When it came time for me to choose an escort for graduation, it was a no-brainer. Dr. Keith, the professor who has fostered my love for music therapy, my love for research, and my genuine love for people, was the perfect person, without a doubt. I’m so grateful to he and “his” Joe for what they mean to me and all that they’ve done.  The neat thing is that just because I’m moving to Kentucky doesn’t mean we’re not there for each other. That simple fact means more than I could quantify!

Thanks a million, Dr. Keith, and just in case you’re wondering, I ain’t lyin’!

Tuesday, April 29, 2014

People Are Like Plants

Bear with me for a few minutes here, folks. This is a stretch from graduate school or moving related subject matter, but in an email conversation with a mentor this week that was continued via text message,  I came to realize that people are like plants.

Before I totally lose you. think about it. When you were formed, you were but a tiny morsel, similar to the soil that provides the fertile ground on which you’ll grow and develop. Your root system, your heredity, determines your strength, and to a degree, it determines the way you’ll ultimately see the world and the way that you’ll grow and develop.

In a sense, I’m going through a period of realization in which I must remember my roots.  The flowering branches and the situational evidence for things that have happened in my life have simply colored my experience, all for the better, but remembering my roots is important in this period of stepping out into that field of unknown. When you hear of a plant being re-potted or simply relocated, it must have the exact same  conditions as before, but the fact that the plant is in a new place isn’t changing.

The fact that we need people, we need basic survival materials (food, shelter. clothing, water, etc.), and the fact that we need relationships with said people won’t change no matter where we are. Even though the honeybee sucks the pollen and nectar from the flower at the start, the process will make a beautiful flower, yet again, at the end.  Just as when I begin the great adventure to Kentucky, I’ll need the same things that I needed as a student in Georgia. They’ll be there; I just have to look in different places and become accustomed to the surroundings of Lexington, similar to he process for a plant that has been re-potted.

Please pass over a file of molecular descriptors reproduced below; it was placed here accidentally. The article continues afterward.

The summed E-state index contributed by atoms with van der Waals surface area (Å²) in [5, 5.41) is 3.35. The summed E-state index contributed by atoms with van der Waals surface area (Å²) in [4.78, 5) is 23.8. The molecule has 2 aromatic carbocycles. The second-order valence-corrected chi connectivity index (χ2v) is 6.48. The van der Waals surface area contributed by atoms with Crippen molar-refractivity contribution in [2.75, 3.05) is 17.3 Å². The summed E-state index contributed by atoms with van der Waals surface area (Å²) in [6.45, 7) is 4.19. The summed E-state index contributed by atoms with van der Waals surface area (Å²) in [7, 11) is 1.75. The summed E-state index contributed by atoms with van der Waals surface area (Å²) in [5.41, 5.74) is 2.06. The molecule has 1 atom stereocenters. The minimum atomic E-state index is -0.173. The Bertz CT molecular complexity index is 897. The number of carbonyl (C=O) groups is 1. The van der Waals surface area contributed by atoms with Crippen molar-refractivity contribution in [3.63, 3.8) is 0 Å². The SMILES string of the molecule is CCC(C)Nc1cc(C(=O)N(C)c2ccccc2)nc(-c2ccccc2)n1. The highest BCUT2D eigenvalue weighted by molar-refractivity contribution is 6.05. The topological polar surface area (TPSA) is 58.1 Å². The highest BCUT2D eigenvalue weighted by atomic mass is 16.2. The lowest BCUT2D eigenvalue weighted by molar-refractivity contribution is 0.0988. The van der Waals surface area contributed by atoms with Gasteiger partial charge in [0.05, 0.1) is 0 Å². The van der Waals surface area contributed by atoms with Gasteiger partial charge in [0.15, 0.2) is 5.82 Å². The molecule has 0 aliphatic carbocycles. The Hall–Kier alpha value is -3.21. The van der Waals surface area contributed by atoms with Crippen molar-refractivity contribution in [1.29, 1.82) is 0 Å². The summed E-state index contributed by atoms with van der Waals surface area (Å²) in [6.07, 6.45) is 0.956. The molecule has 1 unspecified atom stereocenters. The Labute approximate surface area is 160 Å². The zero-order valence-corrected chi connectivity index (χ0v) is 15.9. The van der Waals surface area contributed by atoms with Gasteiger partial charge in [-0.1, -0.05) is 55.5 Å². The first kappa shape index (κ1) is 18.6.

There’s been an intensely personal struggle with a relationship that everyone needs but that I don’t have for the last several years of my life, and I’ve been the plant with the motto to bloom where I’m planted because the adaptability of my root system speaks volumes. It’s not important to discuss this relationship dynamics, but I a honestly impressed with the resiliency of the human spirit to fill the void with thins that matter, things that can fill the spirit in equal or better ways.

Relocation requires resiliency, and deficit requires compensation, much like in the life cycle of a plant. Bloom where you’re planted,  and good things will blossom.

Wednesday, April 23, 2014

Why Rehabilitation Counseling? My Story

The number one question that I, or anyone who is entering a new phase of education, am asked is about my program of study. And since many are unsure of the field, I thought I’d take some time to delve into the purpose, the motives, and the duties. Equally important is my choice to enter the field, and there is certainly a story there.

When most people hear the words “rehabilitation” and “counseling”, they automatically think about substance abuse and the like. While we will work with clients who have substance abuse difficulties, we will examine and mitigate the effects of the abuse that may be disabling. In addition, it is nearly impossible for a counselor to serve a client who is an active drug user because of his or her inability to be employed.  For example, a client with many years of substance abuse may have memory recall complications. In that instance, depending on the specific circumstance, the client may find that it affects him or her in the workplace or otherwise. A rehabilitation counselor would work to find strategies to help the client to achieve the maximum level of independence and self-sufficiency possible in every aspect of life. For an adult, it may be focused in the workplace, but for a college student, the efforts would be toward success and mitigation of the effects on academic success.